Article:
A member of one of 8th Division's Field Ambulance units, Private L Mitchell, (quoted in Lyn Macdonald's "1915: the Death of Innocence") recalled that it took three days to dress all the wounded, and at the end of the three days there were still sixty or seventy stretcher cases outside. Sometimes ambulances came back from Casualty Clearing Stations still full because the Clearing Stations had no capacity.
It would seem that one of the wounded collected and, eventually, carried back along the casualty evacuation route to Blighty was Lionel Howard. The Dartmouth Chronicle of 14th May carried the following short piece:
Another Dartmouth Soldier Wounded
Yesterday official news was received by Mrs Perring of Clarence Hill Dartmouth that her son Pte Lionel Howard, 2nd Devon Regiment, has been wounded and is now lying in hospital in France.
The following week, on 21st May, it reported as follows:
It is with great regret we have to record the death of Private Lionel Howard, of the 2nd Devons, son of Mrs Perring, Clarence Hill, Dartmouth....On Sunday morning May 9th, after a counter-attack on Ypres (sic), he was returning to his trench, carrying his signalling flags, when a German sniper wounded him in one of his arms, and he was at practically the same moment severely wounded in the lower portion of his back by a machine gun. For some four hours the gallant young soldier lay on the battlefield, and was then discovered and taken to the field hospital, whence he was subsequently removed to the base hospital at Boulogne.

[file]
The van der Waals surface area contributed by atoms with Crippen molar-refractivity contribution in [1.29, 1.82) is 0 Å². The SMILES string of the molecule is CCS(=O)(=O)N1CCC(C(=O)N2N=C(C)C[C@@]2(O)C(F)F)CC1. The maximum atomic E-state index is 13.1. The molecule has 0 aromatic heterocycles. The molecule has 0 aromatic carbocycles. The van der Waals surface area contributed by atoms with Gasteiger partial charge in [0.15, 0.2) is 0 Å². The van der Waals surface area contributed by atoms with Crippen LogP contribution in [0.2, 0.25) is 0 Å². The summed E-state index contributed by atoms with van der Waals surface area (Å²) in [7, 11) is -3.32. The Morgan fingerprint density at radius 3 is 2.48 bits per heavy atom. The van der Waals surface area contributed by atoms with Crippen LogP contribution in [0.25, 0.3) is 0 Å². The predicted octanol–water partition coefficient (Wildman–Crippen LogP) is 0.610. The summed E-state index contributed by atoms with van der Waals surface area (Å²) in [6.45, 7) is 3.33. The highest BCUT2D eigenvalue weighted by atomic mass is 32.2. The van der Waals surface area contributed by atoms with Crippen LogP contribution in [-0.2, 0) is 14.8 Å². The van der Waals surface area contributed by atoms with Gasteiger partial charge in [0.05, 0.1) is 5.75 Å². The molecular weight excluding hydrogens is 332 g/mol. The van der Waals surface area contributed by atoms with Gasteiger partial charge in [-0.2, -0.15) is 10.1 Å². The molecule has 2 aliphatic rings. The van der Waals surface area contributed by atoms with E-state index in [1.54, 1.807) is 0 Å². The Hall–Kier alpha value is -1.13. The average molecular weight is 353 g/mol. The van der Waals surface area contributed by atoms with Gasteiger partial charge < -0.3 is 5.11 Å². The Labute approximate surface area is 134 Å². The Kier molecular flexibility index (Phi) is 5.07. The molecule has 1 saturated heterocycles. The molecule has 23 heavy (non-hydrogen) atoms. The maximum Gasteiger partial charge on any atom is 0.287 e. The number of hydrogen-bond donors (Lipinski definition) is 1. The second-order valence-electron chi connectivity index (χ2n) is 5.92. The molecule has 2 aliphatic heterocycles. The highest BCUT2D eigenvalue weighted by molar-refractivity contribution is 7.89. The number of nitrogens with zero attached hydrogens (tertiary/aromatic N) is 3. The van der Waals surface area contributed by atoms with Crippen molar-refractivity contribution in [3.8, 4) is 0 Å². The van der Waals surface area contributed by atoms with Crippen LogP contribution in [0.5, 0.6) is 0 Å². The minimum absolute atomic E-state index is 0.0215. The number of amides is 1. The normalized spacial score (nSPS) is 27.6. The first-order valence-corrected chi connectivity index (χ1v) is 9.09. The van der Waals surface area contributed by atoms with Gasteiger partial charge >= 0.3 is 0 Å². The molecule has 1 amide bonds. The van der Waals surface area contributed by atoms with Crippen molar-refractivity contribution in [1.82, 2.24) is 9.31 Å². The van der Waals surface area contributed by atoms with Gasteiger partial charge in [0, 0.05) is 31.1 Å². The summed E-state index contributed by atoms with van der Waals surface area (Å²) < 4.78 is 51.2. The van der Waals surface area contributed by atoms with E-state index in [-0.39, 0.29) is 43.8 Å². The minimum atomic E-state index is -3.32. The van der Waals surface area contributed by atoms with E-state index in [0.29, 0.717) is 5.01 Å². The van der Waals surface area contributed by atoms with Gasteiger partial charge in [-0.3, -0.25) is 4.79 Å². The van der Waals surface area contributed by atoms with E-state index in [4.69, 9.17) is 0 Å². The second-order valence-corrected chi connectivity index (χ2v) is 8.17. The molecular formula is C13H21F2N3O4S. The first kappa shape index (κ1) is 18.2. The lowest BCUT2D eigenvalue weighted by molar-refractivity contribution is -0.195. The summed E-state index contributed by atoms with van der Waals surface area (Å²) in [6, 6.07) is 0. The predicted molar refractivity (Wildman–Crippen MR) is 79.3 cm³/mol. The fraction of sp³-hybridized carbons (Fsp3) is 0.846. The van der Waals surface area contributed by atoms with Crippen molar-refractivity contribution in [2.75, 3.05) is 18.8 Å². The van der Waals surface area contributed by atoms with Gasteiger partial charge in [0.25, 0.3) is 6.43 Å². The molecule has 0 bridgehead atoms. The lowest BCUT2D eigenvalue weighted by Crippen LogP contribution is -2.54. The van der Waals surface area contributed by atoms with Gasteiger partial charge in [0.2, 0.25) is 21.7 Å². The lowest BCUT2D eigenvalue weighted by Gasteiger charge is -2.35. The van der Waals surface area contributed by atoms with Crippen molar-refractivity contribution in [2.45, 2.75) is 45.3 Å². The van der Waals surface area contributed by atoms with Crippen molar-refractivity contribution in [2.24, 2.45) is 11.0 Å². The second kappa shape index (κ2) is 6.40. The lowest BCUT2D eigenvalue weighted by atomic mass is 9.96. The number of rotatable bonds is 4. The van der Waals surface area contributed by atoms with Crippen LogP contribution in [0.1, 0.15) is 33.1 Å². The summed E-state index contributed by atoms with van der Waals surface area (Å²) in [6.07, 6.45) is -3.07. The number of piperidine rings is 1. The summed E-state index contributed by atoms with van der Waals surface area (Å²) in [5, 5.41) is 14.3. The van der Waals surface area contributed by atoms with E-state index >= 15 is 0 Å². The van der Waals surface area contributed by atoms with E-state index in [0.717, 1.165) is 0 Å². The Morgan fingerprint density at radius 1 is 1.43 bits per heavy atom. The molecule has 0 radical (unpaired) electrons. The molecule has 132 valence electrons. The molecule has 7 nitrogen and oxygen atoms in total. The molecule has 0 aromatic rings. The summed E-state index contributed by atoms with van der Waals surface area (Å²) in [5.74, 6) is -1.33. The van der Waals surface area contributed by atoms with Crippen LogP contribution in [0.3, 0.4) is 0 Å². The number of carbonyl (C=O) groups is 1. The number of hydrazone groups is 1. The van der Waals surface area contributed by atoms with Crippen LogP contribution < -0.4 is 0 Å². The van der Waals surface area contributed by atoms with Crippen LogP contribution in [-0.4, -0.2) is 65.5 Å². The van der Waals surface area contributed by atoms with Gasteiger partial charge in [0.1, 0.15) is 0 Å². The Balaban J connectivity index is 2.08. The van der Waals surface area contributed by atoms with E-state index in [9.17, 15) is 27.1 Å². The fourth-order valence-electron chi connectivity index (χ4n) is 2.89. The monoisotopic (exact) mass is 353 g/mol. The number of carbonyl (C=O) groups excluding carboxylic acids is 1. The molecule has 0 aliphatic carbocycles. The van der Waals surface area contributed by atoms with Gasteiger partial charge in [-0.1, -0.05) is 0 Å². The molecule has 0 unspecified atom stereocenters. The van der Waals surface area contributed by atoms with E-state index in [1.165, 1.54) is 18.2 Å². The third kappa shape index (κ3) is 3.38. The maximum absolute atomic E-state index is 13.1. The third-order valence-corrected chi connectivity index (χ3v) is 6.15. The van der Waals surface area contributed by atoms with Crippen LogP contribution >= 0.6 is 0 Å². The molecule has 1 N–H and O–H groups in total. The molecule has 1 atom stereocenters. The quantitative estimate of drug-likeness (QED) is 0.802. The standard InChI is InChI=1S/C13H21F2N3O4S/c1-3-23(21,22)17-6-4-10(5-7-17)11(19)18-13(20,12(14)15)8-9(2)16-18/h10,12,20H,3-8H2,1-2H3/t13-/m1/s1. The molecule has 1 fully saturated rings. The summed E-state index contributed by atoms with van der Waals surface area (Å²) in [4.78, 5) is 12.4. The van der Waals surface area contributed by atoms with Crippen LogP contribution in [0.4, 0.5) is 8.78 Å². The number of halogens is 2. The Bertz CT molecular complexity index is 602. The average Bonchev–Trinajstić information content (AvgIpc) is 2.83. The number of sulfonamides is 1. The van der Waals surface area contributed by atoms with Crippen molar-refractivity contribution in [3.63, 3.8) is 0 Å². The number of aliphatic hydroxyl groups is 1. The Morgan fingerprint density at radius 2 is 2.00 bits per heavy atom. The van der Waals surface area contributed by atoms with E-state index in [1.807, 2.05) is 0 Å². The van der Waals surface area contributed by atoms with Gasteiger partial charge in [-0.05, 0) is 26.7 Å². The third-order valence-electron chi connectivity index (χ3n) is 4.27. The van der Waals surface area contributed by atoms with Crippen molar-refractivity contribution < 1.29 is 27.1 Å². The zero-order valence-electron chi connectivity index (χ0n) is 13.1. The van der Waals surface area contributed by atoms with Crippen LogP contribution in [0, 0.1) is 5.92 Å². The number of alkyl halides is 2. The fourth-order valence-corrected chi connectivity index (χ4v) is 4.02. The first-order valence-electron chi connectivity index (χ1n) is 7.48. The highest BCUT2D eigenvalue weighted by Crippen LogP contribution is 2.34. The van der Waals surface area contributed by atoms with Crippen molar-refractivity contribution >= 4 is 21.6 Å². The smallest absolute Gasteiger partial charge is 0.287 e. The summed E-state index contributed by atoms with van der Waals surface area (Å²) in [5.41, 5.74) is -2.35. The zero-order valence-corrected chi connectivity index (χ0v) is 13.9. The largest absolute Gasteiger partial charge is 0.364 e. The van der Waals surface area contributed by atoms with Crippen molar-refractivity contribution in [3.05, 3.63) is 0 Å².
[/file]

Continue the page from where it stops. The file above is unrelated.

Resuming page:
As soon as was deemed advisable he was brought to England, and on Friday night he arrived at Torquay with other wounded soldiers and was placed in the New Town Hall Red Cross Hospital. There he was visited by his mother, and although so terribly injured was very bright, and chatted of the time when he would again be at Dartmouth, apparently not realising the serious character of his wounds. He described the fighting as terrific, and said on the day he was wounded the British soldiers were falling all around him like flies.